Hereditary cancer syndromes as model systems for chemopreventive agent development.

Author(s): Walcott FL,  Patel J,  Lubet R,  Rodriguez L,  Calzone KA

Journal: Semin Oncol

Date: 2016 Feb

Major Program(s) or Research Group(s): CADRG, GOCRG

PubMed ID: 26970132

PMC ID: not available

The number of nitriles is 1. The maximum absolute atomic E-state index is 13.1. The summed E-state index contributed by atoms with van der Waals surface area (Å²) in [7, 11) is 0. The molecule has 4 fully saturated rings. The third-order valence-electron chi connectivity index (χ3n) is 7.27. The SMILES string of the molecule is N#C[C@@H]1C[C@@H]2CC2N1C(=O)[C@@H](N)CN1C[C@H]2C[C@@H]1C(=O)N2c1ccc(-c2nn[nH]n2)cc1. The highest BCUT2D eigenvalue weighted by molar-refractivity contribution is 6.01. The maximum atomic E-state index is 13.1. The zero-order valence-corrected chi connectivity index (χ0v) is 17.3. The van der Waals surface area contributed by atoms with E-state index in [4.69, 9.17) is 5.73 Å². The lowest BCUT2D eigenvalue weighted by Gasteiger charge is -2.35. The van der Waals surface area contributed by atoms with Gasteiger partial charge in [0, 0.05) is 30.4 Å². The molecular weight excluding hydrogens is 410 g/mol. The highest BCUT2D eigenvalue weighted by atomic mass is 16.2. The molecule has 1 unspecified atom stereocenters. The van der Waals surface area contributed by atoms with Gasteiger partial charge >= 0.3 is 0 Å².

Abstract: Research in chemoprevention has undergone a shift in emphasis for pragmatic reasons from large, phase III randomized studies to earlier phase studies focused on safety, mechanisms, and utilization of surrogate endpoints such as biomarkers instead of cancer incidence. This transition permits trials to be conducted in smaller populations and at substantially reduced costs while still yielding valuable information. This article will summarize some of the current chemoprevention challenges and the justification for the use of animal models to facilitate identification and testing of chemopreventive agents as illustrated though four inherited cancer syndromes. Preclinical models of inherited cancer syndromes serve as prototypical systems in which chemopreventive agents can be developed for ultimate application to both the sporadic and inherited cancer settings.